Review: A heavy dose of blarney fuels the Irish-set romantic comedy ‘Wild Mountain Thyme’

Emily Blunt and Jamie Dornan in the movie "Wild Mountain Thyme."
(Kerry Brown/Bleecker Street)

Writer-director John Patrick Shanley’s old-fashioned, at times transporting, romantic comedy “Wild Mountain Thyme” has a lot going for it, which makes it a shame that it’s not a wholly stronger film. That said, as a stress-free chance to take in the lush, gorgeously green Irish countryside, you could do worse.

Based on Shanley’s Tony-nominated 2014 play, “Outside Mullingar,” the movie works hard to feel lyrical and enchanting, yet it frequently proves too fanciful for its own good. As a result, we often remain on the outside looking in on the lead characters’ blarney-infused fears, foibles and quandaries.

There’s a sweet setup: Forthright Rosemary Muldoon (Emily Blunt) and neurotic (some think “touched”) Anthony Reilly (Jamie Dornan) grew up on neighboring family farms in the Irish Midlands (the film was shot in western Ireland’s County Mayo) and were destined to fall in love from age 10. Going on almost 30 years later, however, they remain stubbornly, dysfunctionally single, working their land and waiting in vain for the other to make the first move.

But their static, solitary existences get upended when Anthony’s aging dad, Tony (Christopher Walken), decides to sell their farm to his well-heeled American nephew, Adam (Jon Hamm), after unilaterally deciding that his oddball bachelor son won’t be up to running things when he’s gone. It’s a seemingly rash decision that gets pushback from both Rosemary and Tony’s wise old friend and neighbor — and Rosemary’s ma — Aoife (Dearbhla Molloy).

A rivalry of sorts emerges when Adam visits the Emerald Isle and takes a liking to both the Reilly farm and the fetching Rosemary. This brings out whatever fight the fatally self-doubting Anthony has in him, but retreat is never far behind.


Several pivotal and somewhat forced events conspire to push Rosemary and Anthony closer together, and despite the bumps along the way — and Adam’s looming presence — there’s little doubt where these two lonely souls are headed.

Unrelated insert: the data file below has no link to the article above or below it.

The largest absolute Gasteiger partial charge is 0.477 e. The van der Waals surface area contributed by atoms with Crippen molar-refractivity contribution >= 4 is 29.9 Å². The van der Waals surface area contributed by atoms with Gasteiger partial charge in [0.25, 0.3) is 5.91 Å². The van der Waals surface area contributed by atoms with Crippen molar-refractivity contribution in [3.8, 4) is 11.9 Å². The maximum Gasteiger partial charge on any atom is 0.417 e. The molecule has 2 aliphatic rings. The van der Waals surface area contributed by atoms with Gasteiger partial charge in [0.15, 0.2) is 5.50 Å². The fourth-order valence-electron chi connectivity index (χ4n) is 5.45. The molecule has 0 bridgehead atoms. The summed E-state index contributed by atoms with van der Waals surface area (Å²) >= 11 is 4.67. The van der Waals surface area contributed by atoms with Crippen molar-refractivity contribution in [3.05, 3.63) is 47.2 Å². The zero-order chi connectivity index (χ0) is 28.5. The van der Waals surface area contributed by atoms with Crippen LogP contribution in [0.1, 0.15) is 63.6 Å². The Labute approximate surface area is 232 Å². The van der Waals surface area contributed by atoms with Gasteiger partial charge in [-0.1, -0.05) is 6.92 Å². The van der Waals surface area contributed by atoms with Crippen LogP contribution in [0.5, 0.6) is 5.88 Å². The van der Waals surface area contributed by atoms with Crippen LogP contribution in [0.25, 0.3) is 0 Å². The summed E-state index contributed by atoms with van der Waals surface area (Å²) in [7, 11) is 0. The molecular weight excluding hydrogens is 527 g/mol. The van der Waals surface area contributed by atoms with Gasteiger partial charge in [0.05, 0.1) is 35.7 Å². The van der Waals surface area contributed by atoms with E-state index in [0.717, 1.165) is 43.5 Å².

Shanley, who was inspired by his own Irish roots to write the play and steer it to the screen, fills his flourishy, Éire-style dialogue with grand pronouncements (“A man with feelings should be put down,” “Women are the salvation of the world.”) and outsize allusions (“I’m shattered with black clouds of depression.”), though occasionally nails the human condition with his “Moonstruck”-like aplomb (“The kinds of dreams kids have make adults miserable.”).

People also do many strange, showy things here that defy logic or payoff (and sometimes both) and make the film feel too quirky by half. Does Adam buy Anthony that silly white raincoat just to annoy him? Would Adam actually rent a Rolls-Royce upon landing in Ireland? Would Rosemary really fly to New York just for one night — and somehow stay awake for an evening performance of “Swan Lake”? Does Anthony honestly believe he’s a honeybee? (OK, he does.) It’s that kind of movie.

Still, there are a number of affecting moments en route, including two warmly performed renditions of the well-loved Celtic folk song — and the film’s namesake — “Wild Mountain Thyme,” a wonderful scene of eleventh-hour father-son resolution, and a lovely ending that makes you wish the movie had calmed down way sooner.

Much was made of Blunt, Dornan and Walken’s wobbly Irish accents when the film’s trailer first dropped, and though there’s some validity to that (Dornan may have the least excuse: he’s from Northern Ireland), the actors are otherwise the high point here. Blunt deftly modulates the “fiery Irish lass” thing with a stirring underpinning of sadness and regret; Dornan surprises with his loopy, awkward vulnerability (he’s light years away from his “50 Shades’” Christian Grey); Walken is terrific; and the ever-handsome Hamm brings his usual sidelong charm to a fairly mechanical part. The Dublin-born Molloy is also memorable and undeniably authentic in her more fleeting role.

‘Wild Mountain Thyme’

Rated: PG-13, for some thematic issues and suggestive comments

Running time: 1 hour, 42 minutes

Playing: Starts Dec. 11 in limited release where theaters are open; also on VOD